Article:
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Samsung aims to conquer the memory market with HBM3

True advances in technology are rare. The expense and difficulty of launching brand-new initiatives means that companies tend to prefer iterative improvements. Every now and then, however, we get the best of both worlds — an iterative improvement that could deliver enormous gains to a wide slice of the consumer market. At Hot Chips, Samsung unveiled a pair of initiatives that could revolutionize computer memory by pushing High Bandwidth Memory further on the one hand, while cutting costs and introducing the technology to all-new markets on the other.

Let’s take them one at a time.

As we’ve discussed previously, HBM stacks memory chips on top of each other around a central core. The stacks are all connected by wires that run through each memory die (these are called through silicon vias, or TSVs) and the entire chip structure sits on an interposer layer. The resulting configuration is sometimes referred to as a 2.5D architecture. The advantage is vastly increased memory bandwidth and much lower power consumption compared with GDDR5. The disadvantage is cost. While HBM proved competitive with GDDR5 at high frequencies and loadouts, the technology is currently limited to the top of the graphics market. AMD’s upcoming Vega is expected to use HBM rather than GDDR5X, but that chip will target the $300+ segment.


Samsung is proposing a low-cost HBM that would reduce costs in multiple ways. The number of connects per-die would shrink, reducing the number of vias required for each chip. The company wants to replace the large silicon interposer with an organic layer, and believes it can cut costs by removing the on-die buffer as well (how this would impact the overall design remains uncertain). While the resulting HBM variant would have less overall bandwidth than HBM2, Samsung believes it can compensate by increasing the clock rate (presumably without compromising HBM’s overall design, which emphasizes low clock rates and extremely wide buses).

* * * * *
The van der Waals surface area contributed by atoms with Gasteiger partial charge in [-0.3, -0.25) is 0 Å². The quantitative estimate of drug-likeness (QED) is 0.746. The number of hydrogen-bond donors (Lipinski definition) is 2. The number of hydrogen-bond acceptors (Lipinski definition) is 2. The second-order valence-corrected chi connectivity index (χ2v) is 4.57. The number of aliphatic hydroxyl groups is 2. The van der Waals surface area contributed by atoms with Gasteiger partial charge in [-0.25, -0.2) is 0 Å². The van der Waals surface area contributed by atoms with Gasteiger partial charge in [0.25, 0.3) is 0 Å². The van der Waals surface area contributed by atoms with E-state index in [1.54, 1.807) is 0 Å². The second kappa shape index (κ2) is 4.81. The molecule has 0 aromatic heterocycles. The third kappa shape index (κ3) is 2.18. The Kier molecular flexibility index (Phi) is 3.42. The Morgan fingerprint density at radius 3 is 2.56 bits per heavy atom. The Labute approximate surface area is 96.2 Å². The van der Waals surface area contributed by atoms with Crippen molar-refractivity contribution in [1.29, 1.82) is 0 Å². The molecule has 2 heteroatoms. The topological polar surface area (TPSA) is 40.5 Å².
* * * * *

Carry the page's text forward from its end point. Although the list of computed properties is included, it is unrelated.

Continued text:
If successful, this low-cost HBM could drive the memory into markets where it can’t currently compete, including low-end graphics cards and the APU market. Right now, Intel has a potent GPU competitor with its Crystal Well, which puts 64-128MB of EDRAM on-package with the CPU. AMD doesn’t really have an answer to Crystal Well at present, and the company’s on-die graphics are already bandwidth-limited. One potential solution is to adopt HBM for APUs and offer a chip with a unified memory pool for CPU and GPU in a single package — but that can only happen if HBM prices drop enough to justify its inclusion. Any push to cut these costs could result in a much improved HBM technology deploying on APUs and other types of SoCs. But it’s not clear how power consumption would compare with other low-power technologies or whether or not we’d see the technology in 15-25W laptops.

Samsung’s HBM3 is a straightforward improvement on HBM2 that would debut in 2019 or 2020 and offer higher densities, higher stacks (more RAM per chip, more chips per stack), and 2x the maximum bandwidth of HBM2. The goal is to reduce the core voltage (currently 1.2V) and the I/O signaling power, according to Ars Technica, while improving maximum performance.

HBM3 could allow for 64GB of memory on-die and 512GB/s of memory bandwidth per stack. A four-way stack of HBM3 would offer 2048GB/s of memory bandwidth in aggregate, compared with 1024GB/s with HBM2 and 512GB/s of HBM (all figures assume a four-stack configuration). This kind of bandwidth increase would give graphics cards or other peripherals far more memory than even the highest-end cards offer today and could be critical to driving next-generation VR systems.

The memory industry, however, isn’t as unified on HBM as you might think. As Anandtech details, both Micron and Samsung unveiled proposals for next-generation graphics and desktop memory (DDR5 and GDDR6, respectively). Xilinx is more commonly associated with FPGAs, not RAM. But Samsung used its own presentation to discuss how proper cooling technology is essential to large-scale die stacking and to call for the development of materials that can operate well at higher temperatures.

While many of these proposals are just that — proposals — they point the way to a potential revolution in gaming and high-end applications, while reduced cost and lower power options could extend those revolutions into form factors and power envelopes they currently can’t touch.

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